William A. Stein and Mark Watkins, "A database of elliptic curves -- first report", ANTS V Proceedings (Sydney 2002) Springer LNCS 2369 (Fieker and Kohel, eds.), pages 267 - 275. http://wstein.org/papers/stein-watkins/

People: Jeremy West, Robert Bradshaw, Robert Miller, Jamie Weigandt

## Project 2

Finding all elliptic curves with good reduction outside a finite set S of primes, over number fields. The theory, is based on my paper on the subject (see below) which reduces the problem to finding all *S*-integral points on elliptic curves over number fields, together with some algebraic number theory. The project would be to implement this in Sage, over number fields. Over **Q**, I have already done this, using the *S*-integral points functions implemented two summers ago. I also have a partial implementation over number fields in Magma. Over number fields there will be other challenges, and this is likely to spill over into more general computation of Mordell-Weil groups of elliptic curves over number fields.

#### Subproject 1

As a rather specific special case, we could try to find as many examples as possible of elliptic curves with everywhere good reduction (EGR), over quadratic (and higher degree) number fields. There is some relevant theory here, but in most cases the theory says nothing useful. As a very explicit example, my colleague Lassina Dembele would be very happy if we could find for him an elliptic curve with EGR over \mathbb{Q}(\sqrt{929})! I have been trying my hand at that without success. (We managed 853 and 997.)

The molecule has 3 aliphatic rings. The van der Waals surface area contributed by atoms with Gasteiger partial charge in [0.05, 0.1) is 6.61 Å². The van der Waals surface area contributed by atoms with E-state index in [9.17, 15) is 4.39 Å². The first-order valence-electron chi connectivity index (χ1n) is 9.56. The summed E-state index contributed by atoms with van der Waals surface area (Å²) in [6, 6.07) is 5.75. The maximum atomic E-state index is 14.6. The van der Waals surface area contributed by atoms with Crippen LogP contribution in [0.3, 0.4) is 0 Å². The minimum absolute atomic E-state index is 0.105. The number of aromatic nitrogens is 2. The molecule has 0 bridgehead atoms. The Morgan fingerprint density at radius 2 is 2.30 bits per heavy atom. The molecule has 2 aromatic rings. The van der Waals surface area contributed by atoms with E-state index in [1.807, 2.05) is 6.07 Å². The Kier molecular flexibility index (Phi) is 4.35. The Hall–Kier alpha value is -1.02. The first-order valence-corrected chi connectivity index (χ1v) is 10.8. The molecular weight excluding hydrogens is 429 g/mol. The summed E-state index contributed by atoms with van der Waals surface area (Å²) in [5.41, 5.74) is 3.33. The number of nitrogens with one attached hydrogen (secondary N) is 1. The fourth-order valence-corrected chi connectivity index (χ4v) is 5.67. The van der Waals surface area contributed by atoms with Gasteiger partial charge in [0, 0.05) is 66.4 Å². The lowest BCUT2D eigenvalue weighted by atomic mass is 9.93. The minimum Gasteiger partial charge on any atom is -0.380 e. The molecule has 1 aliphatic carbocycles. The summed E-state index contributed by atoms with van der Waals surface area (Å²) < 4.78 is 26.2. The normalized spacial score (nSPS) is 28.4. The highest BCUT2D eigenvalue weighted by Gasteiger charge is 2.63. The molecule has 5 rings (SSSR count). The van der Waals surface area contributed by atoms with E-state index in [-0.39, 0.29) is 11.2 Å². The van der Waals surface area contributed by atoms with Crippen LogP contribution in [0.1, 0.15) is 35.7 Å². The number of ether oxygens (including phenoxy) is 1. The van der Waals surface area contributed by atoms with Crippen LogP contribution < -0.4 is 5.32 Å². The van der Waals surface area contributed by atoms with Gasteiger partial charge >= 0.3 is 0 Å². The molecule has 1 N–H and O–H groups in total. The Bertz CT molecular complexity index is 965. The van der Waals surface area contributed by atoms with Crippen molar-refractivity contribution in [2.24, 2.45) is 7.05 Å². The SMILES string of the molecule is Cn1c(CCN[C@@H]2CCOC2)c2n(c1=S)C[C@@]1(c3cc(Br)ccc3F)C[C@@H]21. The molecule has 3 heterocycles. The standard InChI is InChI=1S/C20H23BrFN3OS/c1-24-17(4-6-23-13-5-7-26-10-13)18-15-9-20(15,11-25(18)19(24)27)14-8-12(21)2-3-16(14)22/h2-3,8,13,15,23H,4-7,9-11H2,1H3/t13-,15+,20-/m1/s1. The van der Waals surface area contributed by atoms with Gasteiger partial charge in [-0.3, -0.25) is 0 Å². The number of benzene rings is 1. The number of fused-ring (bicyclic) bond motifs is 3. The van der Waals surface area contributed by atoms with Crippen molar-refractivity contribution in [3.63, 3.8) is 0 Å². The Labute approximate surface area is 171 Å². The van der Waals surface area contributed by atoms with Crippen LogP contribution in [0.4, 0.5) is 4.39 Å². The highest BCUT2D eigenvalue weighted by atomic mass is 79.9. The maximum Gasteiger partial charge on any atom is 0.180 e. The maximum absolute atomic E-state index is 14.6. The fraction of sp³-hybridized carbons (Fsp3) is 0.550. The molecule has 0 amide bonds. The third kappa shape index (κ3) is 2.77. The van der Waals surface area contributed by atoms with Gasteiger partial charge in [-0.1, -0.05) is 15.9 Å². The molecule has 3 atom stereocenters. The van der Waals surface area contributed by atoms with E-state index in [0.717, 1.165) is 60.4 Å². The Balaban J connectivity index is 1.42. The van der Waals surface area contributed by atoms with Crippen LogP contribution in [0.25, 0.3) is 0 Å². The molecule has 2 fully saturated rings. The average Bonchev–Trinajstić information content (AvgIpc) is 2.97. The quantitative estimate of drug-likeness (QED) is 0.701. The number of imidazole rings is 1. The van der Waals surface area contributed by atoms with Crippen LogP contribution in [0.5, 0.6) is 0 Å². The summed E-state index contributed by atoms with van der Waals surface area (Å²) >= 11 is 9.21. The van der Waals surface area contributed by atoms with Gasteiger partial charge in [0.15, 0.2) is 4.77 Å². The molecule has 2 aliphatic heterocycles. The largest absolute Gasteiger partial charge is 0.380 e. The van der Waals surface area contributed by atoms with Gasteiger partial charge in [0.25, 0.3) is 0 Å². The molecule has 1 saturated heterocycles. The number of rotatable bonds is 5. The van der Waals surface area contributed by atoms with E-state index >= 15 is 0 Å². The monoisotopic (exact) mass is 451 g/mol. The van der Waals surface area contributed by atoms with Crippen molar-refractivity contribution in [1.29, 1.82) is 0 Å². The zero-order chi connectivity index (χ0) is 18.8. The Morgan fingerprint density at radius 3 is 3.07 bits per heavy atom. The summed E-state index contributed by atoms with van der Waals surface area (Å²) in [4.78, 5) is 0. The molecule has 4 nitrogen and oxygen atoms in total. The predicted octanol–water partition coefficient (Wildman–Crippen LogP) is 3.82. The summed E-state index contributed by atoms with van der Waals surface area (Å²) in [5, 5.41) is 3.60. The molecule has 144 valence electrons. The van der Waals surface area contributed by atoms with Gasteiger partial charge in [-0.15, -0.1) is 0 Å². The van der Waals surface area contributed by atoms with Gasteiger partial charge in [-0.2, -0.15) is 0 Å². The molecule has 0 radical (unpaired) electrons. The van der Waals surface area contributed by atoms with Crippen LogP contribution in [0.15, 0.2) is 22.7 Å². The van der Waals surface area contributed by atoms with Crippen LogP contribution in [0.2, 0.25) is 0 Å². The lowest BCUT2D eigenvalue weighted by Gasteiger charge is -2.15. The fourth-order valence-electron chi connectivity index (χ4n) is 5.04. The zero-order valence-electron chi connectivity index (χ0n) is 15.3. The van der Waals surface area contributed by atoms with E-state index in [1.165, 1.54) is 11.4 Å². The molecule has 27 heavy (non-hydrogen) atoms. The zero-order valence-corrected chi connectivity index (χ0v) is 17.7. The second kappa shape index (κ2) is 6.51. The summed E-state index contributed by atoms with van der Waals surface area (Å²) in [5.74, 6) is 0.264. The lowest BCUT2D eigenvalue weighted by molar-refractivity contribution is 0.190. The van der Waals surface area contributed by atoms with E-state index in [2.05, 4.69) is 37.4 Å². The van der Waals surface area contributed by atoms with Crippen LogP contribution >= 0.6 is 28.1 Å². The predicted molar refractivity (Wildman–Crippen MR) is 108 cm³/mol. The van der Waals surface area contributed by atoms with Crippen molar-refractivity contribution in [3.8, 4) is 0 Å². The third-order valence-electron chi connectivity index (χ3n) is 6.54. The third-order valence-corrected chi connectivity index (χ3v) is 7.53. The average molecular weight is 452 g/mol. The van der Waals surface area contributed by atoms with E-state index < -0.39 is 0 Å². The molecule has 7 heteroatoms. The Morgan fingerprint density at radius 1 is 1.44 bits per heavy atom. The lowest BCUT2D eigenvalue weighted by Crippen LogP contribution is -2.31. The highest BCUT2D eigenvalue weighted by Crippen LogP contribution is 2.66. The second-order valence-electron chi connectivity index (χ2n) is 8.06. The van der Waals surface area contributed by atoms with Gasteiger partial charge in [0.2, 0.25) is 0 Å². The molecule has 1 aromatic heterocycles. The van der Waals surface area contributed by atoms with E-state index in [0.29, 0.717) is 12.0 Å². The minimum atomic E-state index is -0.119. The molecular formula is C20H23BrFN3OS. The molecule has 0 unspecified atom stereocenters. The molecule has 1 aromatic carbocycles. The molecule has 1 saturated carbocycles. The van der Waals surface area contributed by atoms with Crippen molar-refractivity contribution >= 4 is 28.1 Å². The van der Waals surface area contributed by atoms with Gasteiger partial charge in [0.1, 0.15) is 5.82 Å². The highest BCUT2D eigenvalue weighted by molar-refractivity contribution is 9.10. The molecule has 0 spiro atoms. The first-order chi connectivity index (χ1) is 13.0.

#### Subproject 2

Given a number field K, a set S of primes of K and a value j\in K, compute all elliptic curves defined over K with j-invariant j and good reduction outside S. The method is in the paper below and should be easily doable.

#### Subproject 3

Given an elliptic curve E defined over a number field K and a set or r independent points P_1,\dots,P_r in E(K), and a set S of primes, find all S-integral points in the subgroup generated by the points. [Note that if these points are a \mathbb{Z}-basis for E(K), then we will have all S-integral points in E(K), but this function will not depend on whether the points are a basis.]